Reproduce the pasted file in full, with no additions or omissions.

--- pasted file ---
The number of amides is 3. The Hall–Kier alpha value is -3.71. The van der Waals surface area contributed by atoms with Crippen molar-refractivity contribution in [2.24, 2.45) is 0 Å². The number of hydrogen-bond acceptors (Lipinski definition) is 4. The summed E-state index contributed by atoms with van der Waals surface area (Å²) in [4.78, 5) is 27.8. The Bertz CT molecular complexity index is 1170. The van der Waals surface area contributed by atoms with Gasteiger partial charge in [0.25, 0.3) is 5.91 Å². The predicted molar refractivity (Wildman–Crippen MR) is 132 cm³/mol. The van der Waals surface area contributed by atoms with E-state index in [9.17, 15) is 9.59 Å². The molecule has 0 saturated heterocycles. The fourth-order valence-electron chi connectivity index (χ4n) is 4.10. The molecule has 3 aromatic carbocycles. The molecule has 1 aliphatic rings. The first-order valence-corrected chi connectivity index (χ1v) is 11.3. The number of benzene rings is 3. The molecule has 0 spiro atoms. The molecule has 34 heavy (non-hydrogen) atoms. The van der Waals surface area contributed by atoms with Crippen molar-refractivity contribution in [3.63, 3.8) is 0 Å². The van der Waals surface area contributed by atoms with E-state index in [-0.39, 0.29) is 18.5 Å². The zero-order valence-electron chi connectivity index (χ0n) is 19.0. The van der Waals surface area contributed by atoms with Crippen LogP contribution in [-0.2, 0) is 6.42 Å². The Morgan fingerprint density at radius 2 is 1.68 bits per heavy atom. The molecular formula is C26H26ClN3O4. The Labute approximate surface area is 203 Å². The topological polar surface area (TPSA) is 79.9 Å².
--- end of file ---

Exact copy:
The number of amides is 3. The Hall–Kier alpha value is -3.71. The van der Waals surface area contributed by atoms with Crippen molar-refractivity contribution in [2.24, 2.45) is 0 Å². The number of hydrogen-bond acceptors (Lipinski definition) is 4. The summed E-state index contributed by atoms with van der Waals surface area (Å²) in [4.78, 5) is 27.8. The Bertz CT molecular complexity index is 1170. The van der Waals surface area contributed by atoms with Gasteiger partial charge in [0.25, 0.3) is 5.91 Å². The predicted molar refractivity (Wildman–Crippen MR) is 132 cm³/mol. The van der Waals surface area contributed by atoms with E-state index in [9.17, 15) is 9.59 Å². The molecule has 0 saturated heterocycles. The fourth-order valence-electron chi connectivity index (χ4n) is 4.10. The molecule has 3 aromatic carbocycles. The molecule has 1 aliphatic rings. The first-order valence-corrected chi connectivity index (χ1v) is 11.3. The number of benzene rings is 3. The molecule has 0 spiro atoms. The molecule has 34 heavy (non-hydrogen) atoms. The van der Waals surface area contributed by atoms with Crippen molar-refractivity contribution in [3.63, 3.8) is 0 Å². The van der Waals surface area contributed by atoms with E-state index in [-0.39, 0.29) is 18.5 Å². The zero-order valence-electron chi connectivity index (χ0n) is 19.0. The van der Waals surface area contributed by atoms with Crippen LogP contribution in [-0.2, 0) is 6.42 Å². The Morgan fingerprint density at radius 2 is 1.68 bits per heavy atom. The molecular formula is C26H26ClN3O4. The Labute approximate surface area is 203 Å². The topological polar surface area (TPSA) is 79.9 Å².